AVAS Patient Information

What is the AVAS?

The AVAS is a long-term vascular access system that can be attached to an artery or a vein. The device is capable of accepting multiple catheters simultaneously and can be repeatedly accessed on a daily bases. The unprecedented capabilities of the AVAS have enabled clinicians to develop new treatment options for patients who require frequent and long-term infusion. The first application is for the targeted delivery of anti-cancer agents to tumours in the liver.



A vascular surgeon or general surgeon implants the AVAS. The procedure is preformed under general anaesthetic and takes approximately 90 minutes.


Application 1 – Vascular Organ Isolation Chemotherapy with Extraction (VOICE) for primary and secondary liver cancer

VOICE is a treatment developed using the AVAS for primary and secondary liver cancer. The aim of VOICE is to target tumours in the liver with localised high-dose chemotherapy infusions. 

The problem VOICE aims to solve

When administering chemotherapy for cancer in the liver, the standard delivery technique is intravenous. This means that a clinician will inject chemotherapy into a patient’s vein. As most patients will have up to twenty chemotherapy injections over many months, a port-catheter system will be surgically implanted into a patient’s vein in the shoulder. The port-catheter allows clinicians to administer chemotherapy without having to re-harm the patient’s vein for each new injection.

The problem with delivering chemotherapy into the vein is that the drug will circulate throughout the whole body destroying not only tumour cells but also healthy cells. When healthy cells are destroyed patients usually become very sick. In most cases clinicians have to limit the dose of chemotherapy to ensure the patient’s overall health. Whilst limiting the dose is necessary for the patient’s health, it is also problematic because for most patients the limited dose will not completely eradicate all tumour cell activity.  

How VOICE aims to solve the problem

There are 3 main principles to the VOICE procedure

1. Targeted chemotherapy infusions
2. Organ isolation
3. Chemotherapy dose frequency

1. Targeted chemotherapy infusions

The first aim of VOICE is to avoid chemotherapy circulating throughout the body before it reaches the tumour(s) in the liver. The VOICE procedure directly accesses the liver using the AVAS, which is attached onto a patient’s artery near the shoulder. By attaching the AVAS to the artery, clinicians can insert infusion catheters that run directly into the liver and thus the tumour. Once catheters are in place, chemotherapy can be infused directly into the tumour. (Figure2).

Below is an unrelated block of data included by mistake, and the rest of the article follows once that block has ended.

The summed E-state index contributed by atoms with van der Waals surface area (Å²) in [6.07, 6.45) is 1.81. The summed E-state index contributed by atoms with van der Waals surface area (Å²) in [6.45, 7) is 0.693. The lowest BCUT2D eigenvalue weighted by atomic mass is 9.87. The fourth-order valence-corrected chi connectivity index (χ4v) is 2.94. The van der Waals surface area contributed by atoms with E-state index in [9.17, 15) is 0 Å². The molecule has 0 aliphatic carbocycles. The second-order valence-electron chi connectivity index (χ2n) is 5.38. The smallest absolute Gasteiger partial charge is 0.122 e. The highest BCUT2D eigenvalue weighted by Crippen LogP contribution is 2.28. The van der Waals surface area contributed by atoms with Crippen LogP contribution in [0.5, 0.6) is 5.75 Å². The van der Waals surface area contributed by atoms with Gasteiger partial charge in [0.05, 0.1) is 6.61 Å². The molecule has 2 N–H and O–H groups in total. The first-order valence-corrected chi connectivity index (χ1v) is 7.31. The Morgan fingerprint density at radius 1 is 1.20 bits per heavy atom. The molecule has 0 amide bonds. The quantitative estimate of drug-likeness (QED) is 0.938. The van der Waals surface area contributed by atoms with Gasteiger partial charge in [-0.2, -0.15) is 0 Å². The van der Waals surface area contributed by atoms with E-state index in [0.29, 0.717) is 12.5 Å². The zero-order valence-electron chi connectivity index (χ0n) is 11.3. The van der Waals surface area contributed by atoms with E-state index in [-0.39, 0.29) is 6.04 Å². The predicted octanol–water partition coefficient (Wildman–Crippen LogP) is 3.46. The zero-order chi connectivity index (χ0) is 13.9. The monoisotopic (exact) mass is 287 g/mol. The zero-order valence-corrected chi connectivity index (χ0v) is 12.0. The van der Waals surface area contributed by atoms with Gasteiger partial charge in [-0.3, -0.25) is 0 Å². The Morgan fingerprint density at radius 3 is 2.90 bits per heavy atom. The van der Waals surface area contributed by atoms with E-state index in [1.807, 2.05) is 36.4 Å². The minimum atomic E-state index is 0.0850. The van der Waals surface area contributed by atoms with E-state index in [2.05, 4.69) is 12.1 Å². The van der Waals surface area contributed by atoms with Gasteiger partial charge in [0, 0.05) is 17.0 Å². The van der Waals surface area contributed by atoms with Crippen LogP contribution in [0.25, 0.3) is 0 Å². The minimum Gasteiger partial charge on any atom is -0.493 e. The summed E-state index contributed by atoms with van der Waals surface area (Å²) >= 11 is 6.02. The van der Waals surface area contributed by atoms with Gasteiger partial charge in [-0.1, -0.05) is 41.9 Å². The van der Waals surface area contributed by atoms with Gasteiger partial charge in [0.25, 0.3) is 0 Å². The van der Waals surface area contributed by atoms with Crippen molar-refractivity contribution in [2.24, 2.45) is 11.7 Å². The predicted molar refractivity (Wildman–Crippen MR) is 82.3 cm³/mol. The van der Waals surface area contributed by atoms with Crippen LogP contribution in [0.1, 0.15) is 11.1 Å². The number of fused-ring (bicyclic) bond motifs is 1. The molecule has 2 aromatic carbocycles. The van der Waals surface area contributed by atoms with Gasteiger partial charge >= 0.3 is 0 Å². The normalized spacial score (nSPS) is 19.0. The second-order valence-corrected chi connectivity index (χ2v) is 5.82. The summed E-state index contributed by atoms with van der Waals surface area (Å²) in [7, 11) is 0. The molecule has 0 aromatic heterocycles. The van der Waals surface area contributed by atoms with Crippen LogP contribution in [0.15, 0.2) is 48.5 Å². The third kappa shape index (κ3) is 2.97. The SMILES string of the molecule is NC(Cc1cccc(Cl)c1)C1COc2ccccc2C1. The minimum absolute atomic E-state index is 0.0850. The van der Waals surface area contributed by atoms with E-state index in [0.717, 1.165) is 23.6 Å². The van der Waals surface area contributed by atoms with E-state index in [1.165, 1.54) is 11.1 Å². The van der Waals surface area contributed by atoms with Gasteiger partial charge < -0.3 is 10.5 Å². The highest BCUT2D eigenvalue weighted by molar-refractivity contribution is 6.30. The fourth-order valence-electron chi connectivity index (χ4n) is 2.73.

2. Isolation

Whilst infusing chemotherapy directly into the liver reduces the residual leakage of chemotherapy into the body, new blood passing through the liver will ultimately washout the unbound chemotherapy, which will cause similar side effects as the intravenous method mentioned above. The VOICE procedure aims to stop any chemotherapy washout by isolating the liver’s blood supply from the rest of the body. This is done by inserting multiple balloon catheters through the AVAS and into specific arteries that supply the liver with blood (Figure 3). Once all balloon catheters are positioned into the appropriate arteries they can be inflated to stop the blood flowing into the liver. Blood flow to the liver can safely be obstructed for up to 40 minutes at a time. 

3. Chemotherapy dose frequency

Because VOICE aims to minimise whole body toxicity, patients should be well enough to receive treatment more frequently. The AVAS enables clinicians to freely access the patient’s arteries on a daily basis if need be.


The AVAS is being used in a clinical trial treating liver cancer at Macquarie University Hospital in Sydney. The Trial is listed on the Australian and New Zealand Clinical Trial Registry ACTRN Number: 12611001273976 

To find out more please refer to the ANZCTR website



Lane RJ, Phillips M, McMillan D, Huckson M, Liang SW, Cuzzilla M.

Hypertensive extracorporeal limb perfusion (HELP): A new technique for managing critical lower limb ischemia

Journal of Vascular Surgery Volume 48, Issue 5, November 2008, Pages 1156–1165 http://www.sciencedirect.com/science/article/pii/S0741521408010410 


Khin NY, Dijkstra ML, Huckson M, Phillips M, McMillan D, Itoh S, Roger G, Lane RJ

Hypertensive extracorporeal limb perfusion for critical limb ischemia

Journal of Vascular Surgery 2013 Nov;58(5):1244-53. doi: 10.1016/j.jvs.2013.05.004. Epub 2013 Jul 2